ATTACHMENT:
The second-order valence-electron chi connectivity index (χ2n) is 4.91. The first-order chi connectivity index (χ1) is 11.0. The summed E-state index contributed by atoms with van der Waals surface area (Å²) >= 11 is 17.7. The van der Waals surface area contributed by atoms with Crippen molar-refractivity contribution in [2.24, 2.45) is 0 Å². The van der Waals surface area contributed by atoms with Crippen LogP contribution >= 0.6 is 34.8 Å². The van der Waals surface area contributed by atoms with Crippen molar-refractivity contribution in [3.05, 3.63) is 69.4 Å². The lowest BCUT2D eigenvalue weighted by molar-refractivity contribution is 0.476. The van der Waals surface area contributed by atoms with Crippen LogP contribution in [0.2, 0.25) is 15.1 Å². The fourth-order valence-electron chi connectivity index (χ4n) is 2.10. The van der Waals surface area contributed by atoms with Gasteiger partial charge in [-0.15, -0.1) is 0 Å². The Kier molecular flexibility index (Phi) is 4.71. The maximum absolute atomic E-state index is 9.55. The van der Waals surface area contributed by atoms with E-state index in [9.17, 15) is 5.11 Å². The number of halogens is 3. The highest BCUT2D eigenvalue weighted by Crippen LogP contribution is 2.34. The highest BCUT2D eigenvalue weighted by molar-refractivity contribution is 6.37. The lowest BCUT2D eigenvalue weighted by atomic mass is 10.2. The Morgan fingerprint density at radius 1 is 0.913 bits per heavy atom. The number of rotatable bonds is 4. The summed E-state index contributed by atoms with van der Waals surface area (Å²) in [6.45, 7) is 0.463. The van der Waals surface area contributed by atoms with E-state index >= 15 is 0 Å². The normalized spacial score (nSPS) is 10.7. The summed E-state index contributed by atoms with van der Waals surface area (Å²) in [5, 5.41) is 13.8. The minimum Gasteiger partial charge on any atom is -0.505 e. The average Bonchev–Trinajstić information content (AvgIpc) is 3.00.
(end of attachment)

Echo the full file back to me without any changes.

The second-order valence-electron chi connectivity index (χ2n) is 4.91. The first-order chi connectivity index (χ1) is 11.0. The summed E-state index contributed by atoms with van der Waals surface area (Å²) >= 11 is 17.7. The van der Waals surface area contributed by atoms with Crippen molar-refractivity contribution in [2.24, 2.45) is 0 Å². The van der Waals surface area contributed by atoms with Crippen LogP contribution >= 0.6 is 34.8 Å². The van der Waals surface area contributed by atoms with Crippen molar-refractivity contribution in [3.05, 3.63) is 69.4 Å². The lowest BCUT2D eigenvalue weighted by molar-refractivity contribution is 0.476. The van der Waals surface area contributed by atoms with Crippen LogP contribution in [0.2, 0.25) is 15.1 Å². The fourth-order valence-electron chi connectivity index (χ4n) is 2.10. The van der Waals surface area contributed by atoms with Gasteiger partial charge in [-0.15, -0.1) is 0 Å². The Kier molecular flexibility index (Phi) is 4.71. The maximum absolute atomic E-state index is 9.55. The van der Waals surface area contributed by atoms with E-state index in [9.17, 15) is 5.11 Å². The number of halogens is 3. The highest BCUT2D eigenvalue weighted by Crippen LogP contribution is 2.34. The highest BCUT2D eigenvalue weighted by molar-refractivity contribution is 6.37. The lowest BCUT2D eigenvalue weighted by atomic mass is 10.2. The Morgan fingerprint density at radius 1 is 0.913 bits per heavy atom. The number of rotatable bonds is 4. The summed E-state index contributed by atoms with van der Waals surface area (Å²) in [6.45, 7) is 0.463. The van der Waals surface area contributed by atoms with E-state index >= 15 is 0 Å². The normalized spacial score (nSPS) is 10.7. The summed E-state index contributed by atoms with van der Waals surface area (Å²) in [5, 5.41) is 13.8. The minimum Gasteiger partial charge on any atom is -0.505 e. The average Bonchev–Trinajstić information content (AvgIpc) is 3.00.